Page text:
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Young Cancer Spouses

By Sandra Ray, Staff Writer

(Page 2 of 4)

The cancer came back, but Mark’s eight and a half month survival surprised his doctors. His passing at age 29 in October 2004 in the home he shared with Karen was only one portion of the grief that is expected when a spouse
is lost.

Other Types of Loss

Karen and Mark lost a portion of their youth to this journey. While people of their parents’ and grandparents’ ages might be able to call upon their children for help, they had none. Friends and young married couples might be there for their friends, but unless they’ve navigated healthcare/insurance systems, they may just be a companion rather than a guide.

Grieving the loss of a future with the beloved incorporates the dreams shared, and also the secret ones that each spouse keeps until the time is right. The possibility of loss doesn’t mean that one shares those secrets, either. It may be something as silly as “I started saving so we can take a trip to Paris for our tenth anniversary,” when one has only been married a few years. It may mean having to turn down a promotion that would have allowed for a move to another area. While many spouses would research what the move would mean to their ailing partner, cancer is a life changing process that takes center stage. For some, it may be easier to turn the promotion down and continue the battle in the same location.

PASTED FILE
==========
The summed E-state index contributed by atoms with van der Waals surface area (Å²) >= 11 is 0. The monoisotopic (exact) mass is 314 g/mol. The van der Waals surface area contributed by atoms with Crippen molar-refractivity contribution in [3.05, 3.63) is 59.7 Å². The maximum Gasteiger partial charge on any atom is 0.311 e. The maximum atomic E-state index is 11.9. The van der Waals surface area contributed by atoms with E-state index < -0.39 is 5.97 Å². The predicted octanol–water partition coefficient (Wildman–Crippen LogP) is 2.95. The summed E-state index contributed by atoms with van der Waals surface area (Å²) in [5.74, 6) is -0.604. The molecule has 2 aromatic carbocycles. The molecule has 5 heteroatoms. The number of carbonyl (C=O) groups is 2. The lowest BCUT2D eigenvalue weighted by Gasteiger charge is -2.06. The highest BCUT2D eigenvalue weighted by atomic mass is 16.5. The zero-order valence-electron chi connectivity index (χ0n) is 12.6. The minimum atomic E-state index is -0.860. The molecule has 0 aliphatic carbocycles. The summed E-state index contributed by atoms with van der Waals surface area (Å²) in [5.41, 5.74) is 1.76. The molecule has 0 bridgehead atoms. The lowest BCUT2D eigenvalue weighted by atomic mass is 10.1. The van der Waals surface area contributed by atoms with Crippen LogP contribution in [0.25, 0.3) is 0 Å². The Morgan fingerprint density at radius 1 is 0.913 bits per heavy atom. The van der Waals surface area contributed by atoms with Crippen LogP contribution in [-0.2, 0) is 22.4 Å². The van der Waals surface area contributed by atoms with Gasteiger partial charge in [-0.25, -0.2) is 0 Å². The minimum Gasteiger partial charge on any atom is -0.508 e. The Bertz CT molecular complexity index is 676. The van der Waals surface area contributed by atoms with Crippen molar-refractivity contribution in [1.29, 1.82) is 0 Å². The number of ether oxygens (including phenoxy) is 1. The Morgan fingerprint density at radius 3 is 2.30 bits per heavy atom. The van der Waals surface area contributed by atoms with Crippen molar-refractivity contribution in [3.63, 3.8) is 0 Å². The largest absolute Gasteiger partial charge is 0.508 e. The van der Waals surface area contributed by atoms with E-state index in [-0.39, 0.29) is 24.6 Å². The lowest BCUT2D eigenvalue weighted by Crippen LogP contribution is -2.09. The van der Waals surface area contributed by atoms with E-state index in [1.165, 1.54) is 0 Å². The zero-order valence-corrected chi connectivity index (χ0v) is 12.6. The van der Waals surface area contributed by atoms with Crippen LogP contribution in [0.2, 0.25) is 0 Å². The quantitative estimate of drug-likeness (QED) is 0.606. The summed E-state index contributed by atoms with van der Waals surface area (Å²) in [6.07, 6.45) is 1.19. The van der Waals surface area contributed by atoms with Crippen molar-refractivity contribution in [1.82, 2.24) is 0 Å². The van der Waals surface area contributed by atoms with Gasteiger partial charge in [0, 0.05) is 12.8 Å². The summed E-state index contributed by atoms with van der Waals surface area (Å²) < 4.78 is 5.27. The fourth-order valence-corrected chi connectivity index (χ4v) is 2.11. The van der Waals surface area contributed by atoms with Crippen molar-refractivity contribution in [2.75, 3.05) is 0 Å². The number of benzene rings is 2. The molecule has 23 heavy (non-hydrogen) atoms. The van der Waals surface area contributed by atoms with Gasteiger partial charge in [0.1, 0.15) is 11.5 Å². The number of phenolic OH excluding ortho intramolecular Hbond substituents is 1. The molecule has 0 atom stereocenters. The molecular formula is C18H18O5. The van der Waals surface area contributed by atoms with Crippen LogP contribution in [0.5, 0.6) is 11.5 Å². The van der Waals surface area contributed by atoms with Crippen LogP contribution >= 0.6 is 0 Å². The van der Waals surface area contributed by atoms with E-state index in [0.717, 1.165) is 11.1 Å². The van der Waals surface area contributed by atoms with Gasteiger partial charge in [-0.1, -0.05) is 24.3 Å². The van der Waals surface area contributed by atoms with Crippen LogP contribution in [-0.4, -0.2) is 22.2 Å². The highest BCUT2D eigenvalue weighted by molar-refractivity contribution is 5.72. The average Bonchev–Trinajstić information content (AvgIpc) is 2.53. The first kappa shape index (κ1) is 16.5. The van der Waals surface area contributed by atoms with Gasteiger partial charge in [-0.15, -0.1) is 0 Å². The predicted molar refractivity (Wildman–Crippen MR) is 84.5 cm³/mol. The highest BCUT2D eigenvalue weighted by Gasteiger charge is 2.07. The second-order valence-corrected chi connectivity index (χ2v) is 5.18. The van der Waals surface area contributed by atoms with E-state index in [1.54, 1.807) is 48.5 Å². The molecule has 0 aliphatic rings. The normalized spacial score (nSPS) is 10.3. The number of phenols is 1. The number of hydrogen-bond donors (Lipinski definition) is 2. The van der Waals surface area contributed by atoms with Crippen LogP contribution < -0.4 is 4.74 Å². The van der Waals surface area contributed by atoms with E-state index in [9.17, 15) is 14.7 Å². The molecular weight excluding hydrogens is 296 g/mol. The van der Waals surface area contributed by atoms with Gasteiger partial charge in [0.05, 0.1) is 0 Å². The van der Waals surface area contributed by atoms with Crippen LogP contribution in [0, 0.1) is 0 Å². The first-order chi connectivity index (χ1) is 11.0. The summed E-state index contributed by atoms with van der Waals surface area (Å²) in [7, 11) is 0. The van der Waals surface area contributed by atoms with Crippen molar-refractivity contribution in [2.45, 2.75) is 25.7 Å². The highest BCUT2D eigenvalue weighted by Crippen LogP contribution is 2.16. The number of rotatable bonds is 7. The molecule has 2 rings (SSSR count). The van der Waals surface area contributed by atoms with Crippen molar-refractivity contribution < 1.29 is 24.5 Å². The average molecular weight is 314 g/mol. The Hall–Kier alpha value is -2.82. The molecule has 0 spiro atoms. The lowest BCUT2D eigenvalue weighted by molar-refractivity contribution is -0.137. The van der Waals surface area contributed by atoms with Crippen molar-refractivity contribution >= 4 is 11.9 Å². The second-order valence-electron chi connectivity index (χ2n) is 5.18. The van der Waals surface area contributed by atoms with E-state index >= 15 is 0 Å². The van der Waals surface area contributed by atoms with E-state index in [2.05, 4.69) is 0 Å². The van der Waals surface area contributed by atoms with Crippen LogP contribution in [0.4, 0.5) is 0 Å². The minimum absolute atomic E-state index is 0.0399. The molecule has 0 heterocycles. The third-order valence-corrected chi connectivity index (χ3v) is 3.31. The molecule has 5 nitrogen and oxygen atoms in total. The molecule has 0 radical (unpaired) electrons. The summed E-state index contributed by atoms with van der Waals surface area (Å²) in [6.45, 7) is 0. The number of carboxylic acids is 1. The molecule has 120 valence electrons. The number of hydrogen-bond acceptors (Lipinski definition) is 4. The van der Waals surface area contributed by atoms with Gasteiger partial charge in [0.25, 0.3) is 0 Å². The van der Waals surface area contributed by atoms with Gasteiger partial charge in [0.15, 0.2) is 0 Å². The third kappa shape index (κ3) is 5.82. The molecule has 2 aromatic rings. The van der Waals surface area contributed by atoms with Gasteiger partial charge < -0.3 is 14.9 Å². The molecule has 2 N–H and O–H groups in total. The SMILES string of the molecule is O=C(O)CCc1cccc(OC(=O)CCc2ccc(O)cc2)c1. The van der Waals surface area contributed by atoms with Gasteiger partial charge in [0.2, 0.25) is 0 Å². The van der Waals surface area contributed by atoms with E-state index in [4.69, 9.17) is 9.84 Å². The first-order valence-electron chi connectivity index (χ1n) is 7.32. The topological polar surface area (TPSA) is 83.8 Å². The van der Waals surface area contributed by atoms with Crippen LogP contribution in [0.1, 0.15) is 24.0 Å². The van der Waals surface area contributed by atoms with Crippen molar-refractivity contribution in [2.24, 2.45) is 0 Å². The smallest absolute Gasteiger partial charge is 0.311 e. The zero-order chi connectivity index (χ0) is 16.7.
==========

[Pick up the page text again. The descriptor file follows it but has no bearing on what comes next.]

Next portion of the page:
Aftermath We Don’t Compute

Adding up all the variables for a spouse who survives the grueling regimens of therapy only to lose their loved one is difficult. After the passing, the surviving spouse must begin anew, making decisions on whether to live in the same home and other decisions.

Friends and family may open their homes to the young widow(er), who may be in need of financial help after huge copayments for treatments and other expenses. Still, a plan has to be made because initial hospitality can only last so long. Even if Mom and Dad have the resources, they want their child to be able to live a full life.

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